Blog Category: FHA loans

divorced couple

Getting A Mortgage In Community Property States

What is a community property state?

In the U.S., nine states have tried to alleviate the pressure of divorce by passing community property laws.

In Arizona, California, Idaho, Louisiana, Nevada, New Mexico, Texas, Washington, and Wisconsin, community property laws require divorcing couples to split assets acquired during a marriage equally. Marital property includes earnings, all property bought with those earnings, and all debts accrued during the marriage.

When getting a mortgage in a Community Property State, a spouse might not be on the new mortgage but their credit report will still be pulled and their debts will be added to the debt-to-income ratios of the mortgage borrower. However, this only applies to FHA & VA mortgages taken in the above states, not on Conventional loans. Read More

Five FHA Loan Facts to Know Before You Buy A Home

brian-martucci-mortgage-fha-loan-facts

FHA, known as the Federal Housing Administration, offers a mortgage loan requiring borrowers to have mortgage insurance on the loan. The FHA loan originated during the great depression and has contributed to the growth of the housing market ever since.  Read More

Wave Bye-Bye To FHA…

Last week the House of Representatives passed a bill giving HUD the OK to increase the monthly mortgage insurance on FHA loans to 1.55% from the current .55%. Huh? This is really extreme, and to me is akin to FHA taking itself out of the market! Read More

FHA To Make Things A Bit Harder

The FHA is reeling from rising defaults in its mortgage business. By law the agency must set aside 2% cash to deal with unexpected losses. As of September 30, those reserves had dropped from almost $13 billion to just over $3.6 billion. This total represents only one-half of one percent of all outstanding single-family-home loans insured by the FHA, the first time since 1994 that it has been this low. Read More

All About FHA Loans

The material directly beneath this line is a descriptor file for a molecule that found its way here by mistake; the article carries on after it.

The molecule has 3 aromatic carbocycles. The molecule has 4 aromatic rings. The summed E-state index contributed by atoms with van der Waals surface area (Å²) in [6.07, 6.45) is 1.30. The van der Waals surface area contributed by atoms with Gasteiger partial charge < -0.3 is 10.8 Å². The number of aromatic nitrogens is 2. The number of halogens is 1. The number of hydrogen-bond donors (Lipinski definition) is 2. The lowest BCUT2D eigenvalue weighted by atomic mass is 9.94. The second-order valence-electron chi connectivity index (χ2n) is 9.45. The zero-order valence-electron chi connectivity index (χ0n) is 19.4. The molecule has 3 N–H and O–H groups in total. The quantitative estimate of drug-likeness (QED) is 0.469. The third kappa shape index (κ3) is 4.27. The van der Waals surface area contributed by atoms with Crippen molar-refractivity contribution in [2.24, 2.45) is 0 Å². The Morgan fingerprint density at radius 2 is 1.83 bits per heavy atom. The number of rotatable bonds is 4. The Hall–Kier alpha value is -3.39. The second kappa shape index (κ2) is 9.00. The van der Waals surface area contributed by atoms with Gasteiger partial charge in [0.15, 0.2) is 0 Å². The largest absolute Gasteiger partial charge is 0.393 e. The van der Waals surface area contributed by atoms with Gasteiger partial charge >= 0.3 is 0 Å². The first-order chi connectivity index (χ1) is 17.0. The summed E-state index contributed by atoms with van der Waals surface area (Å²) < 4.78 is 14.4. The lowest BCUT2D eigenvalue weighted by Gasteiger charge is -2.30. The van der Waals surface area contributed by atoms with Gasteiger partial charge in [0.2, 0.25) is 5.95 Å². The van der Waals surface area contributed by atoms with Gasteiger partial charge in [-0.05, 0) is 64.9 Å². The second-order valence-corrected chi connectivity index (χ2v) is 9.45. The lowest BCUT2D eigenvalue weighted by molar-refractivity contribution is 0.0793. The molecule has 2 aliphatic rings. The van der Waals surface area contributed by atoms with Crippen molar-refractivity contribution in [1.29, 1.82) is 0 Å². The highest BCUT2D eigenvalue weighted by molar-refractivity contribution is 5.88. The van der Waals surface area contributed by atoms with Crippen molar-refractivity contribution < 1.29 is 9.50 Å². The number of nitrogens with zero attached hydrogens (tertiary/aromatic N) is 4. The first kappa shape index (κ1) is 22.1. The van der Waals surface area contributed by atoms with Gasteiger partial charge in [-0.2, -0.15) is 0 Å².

FHA loans are federally backed loans insured by the Federal Housing Administration. FHA loans are traditionally used by buyers who cannot come up with the larger down payments required on a Conventional loan which has a minimum down payment of 5% down on single family homes and 20% to 25% down on multi-family homes. The perception is that FHA loans are typically used more by lower to moderate income buyers, however not all buyers who use FHA are low to moderate income homebuyers.

The FHA loan program started during the Great Depression of the 1930s, when the rate of foreclosures and defaults rose sharply, and the program was intended to provide lenders with sufficient insurance to encourage them to lend. FHA does not lend the money to homebuyers, they insure the lenders that lend the money against loss.

FHA loans fell out of favor during the real estate boom of 1998-2006, as sellers did not want to be exposed to the more marginally qualified buyers that were usually attached to an FHA loan, nor did they want to hassle with the more stringent appraisal requirements of an FHA loan.

However, in a buyer’s market, FHA loans are commonly accepted in most markets, and FHA loans have become a savior for many home buyers in some eras. If it were not for the FHA loan, some real estate transactions would not occur.

FHA loans have more relaxed underwriting standards, below is a sample: Read More